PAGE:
DURING A LARGE DEMONSTRATION AGAINST THE WORLD TRADE ORGANIZATION in Seattle, tear gas fired by police affected many WTO delegates, shoppers, and city officials, but was relatively ineffective against protesters who had brought their own gas masks. As a result, police escalated their use of force, including the use of rubber bullets to disperse crowds. Initially, as police pushed against the lines of demonstrators, the nonviolent activists closed ranks and locked arms tightly. The more the police pushed, the more resilient the line became. However, the demonstrators' success in blocking police and WTO delegates also inhibited other demonstrators from moving to new locations and blocked their own medics from reaching the injured. The degree of secrecy accompanying the preparations of both police and protesters, while believed to be strategic, also inhibited cooperation with allies.
These examples illustrate an ironic perspective on protest, which we develop below. Briefly noted are commonly heard explanatory stories about the Seattle events, along with some of their limitations. We suggest that a neglected perspective involving irony is needed to understand the complexity of these events. We then detail police and demonstrator activities on the first day of the WTO meetings, noting organizational, planning, and tactical efforts. We identify 10 forms of irony inherent in the structure of the situation or that may emerge from interaction. These factors bring a significant degree of indeterminacy and trade-offs, no matter what decisions are made. We conclude with suggestions on limiting violations of constitutional rights and police and demonstrator violence. Our method involves interviews, news accounts and other documents, e-mail discussion lists, videos, and direct observation.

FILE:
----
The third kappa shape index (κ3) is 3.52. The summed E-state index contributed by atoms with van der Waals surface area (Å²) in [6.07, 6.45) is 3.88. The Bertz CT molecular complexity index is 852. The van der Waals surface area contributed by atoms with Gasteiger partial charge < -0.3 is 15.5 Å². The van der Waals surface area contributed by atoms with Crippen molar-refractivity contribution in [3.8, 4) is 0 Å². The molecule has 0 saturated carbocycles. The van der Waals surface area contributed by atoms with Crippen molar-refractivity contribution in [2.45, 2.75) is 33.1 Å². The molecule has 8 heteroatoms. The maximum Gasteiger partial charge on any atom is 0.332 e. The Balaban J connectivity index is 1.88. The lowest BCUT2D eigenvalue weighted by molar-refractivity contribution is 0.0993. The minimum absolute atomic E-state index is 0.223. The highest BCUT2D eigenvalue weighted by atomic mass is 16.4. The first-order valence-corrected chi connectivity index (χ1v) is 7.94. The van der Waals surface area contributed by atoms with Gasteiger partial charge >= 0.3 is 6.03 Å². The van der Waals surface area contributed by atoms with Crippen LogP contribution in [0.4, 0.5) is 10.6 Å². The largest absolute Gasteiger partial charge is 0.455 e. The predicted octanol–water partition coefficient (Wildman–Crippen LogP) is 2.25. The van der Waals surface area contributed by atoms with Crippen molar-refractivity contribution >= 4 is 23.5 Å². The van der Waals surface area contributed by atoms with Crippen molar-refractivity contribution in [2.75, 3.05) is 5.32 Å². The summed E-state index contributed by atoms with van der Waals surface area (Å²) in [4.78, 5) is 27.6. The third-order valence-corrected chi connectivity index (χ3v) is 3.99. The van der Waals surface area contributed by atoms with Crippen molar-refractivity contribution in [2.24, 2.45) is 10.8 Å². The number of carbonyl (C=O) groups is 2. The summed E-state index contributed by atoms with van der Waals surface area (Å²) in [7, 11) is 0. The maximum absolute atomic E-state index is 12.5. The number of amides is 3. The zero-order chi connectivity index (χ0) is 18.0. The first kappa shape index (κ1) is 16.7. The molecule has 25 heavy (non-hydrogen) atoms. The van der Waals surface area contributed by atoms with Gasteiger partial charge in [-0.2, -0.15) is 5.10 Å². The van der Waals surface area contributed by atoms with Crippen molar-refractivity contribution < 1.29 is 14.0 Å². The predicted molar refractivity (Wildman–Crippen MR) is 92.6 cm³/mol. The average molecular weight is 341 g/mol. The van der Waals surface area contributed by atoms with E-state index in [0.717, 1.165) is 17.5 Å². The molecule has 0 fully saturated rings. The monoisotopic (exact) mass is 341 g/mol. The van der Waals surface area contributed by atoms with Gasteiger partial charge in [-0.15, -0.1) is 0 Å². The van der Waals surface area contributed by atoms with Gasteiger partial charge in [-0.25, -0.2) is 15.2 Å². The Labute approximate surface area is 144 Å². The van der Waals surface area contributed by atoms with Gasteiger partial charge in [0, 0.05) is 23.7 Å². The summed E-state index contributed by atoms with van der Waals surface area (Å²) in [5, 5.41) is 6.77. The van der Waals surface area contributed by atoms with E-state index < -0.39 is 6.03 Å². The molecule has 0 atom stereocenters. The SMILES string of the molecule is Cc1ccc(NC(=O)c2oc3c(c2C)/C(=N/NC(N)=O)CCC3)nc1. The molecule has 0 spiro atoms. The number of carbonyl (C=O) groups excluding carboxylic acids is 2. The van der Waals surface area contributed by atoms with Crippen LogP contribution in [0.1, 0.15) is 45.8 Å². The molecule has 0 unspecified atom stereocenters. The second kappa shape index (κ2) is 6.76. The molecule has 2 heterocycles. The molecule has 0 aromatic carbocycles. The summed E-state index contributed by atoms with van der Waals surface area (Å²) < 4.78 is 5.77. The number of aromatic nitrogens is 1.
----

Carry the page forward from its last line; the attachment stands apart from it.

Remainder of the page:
Four Stories About Seattle
Police and demonstrator interactions during the 2000 Seattle World Trade Organization (WTO) protests can be viewed through multiple lenses involving political-economy, rationalization, and the supposed irrationality of crowds. These yield varying explanatory and evaluative conclusions.
The initial story involves police as the first line of defense of a capitalist economic system and the protest of subordinates as a natural consequence of structures of inequality. The WTO, after all, is a loose coalition of world businesses. The laws on the books and those given enforcement priority do not equally reflect all social interests, even if they exist within an ethos of universal enforcement, which in principle focuses on behavior, not the characteristics of those against whom the law is enforced.  On balance, police actions tilt decisively in favor of the more powerful, who have a disproportionate role to begin with in defining what the law will be and how it is enforced. In Seattle, the focus of law enforcement was on trying to insure conditions that permitted global business to do business. Their focus was not on investigating legal and moral crimes against labor and the environment, conditions in poor countries, or questionable alliances between businesses and governments.
However useful as a stage setting, a broad political-economic approach has limitations. Many Seattle protest groups did reflect the unprivileged, such as the poor and those in developing countries, but many other protest groups, such as those concerned with environmental issues,  were hardly disadvantaged in traditional economic terms.  Such an approach tells us little about variation within and across demonstrations, and it cannot explain police protection of demonstrators or repression of protest demonstrations in noncapitalist societies. Neither can it account for the often competing and conflicting interests of diverse elites by economic sector, institutional affiliation, and region. Many Seattle residents viewed the mayor and police chief as relatively progressive, rather than as draconian enforcers of a 19th-century capitalist order. …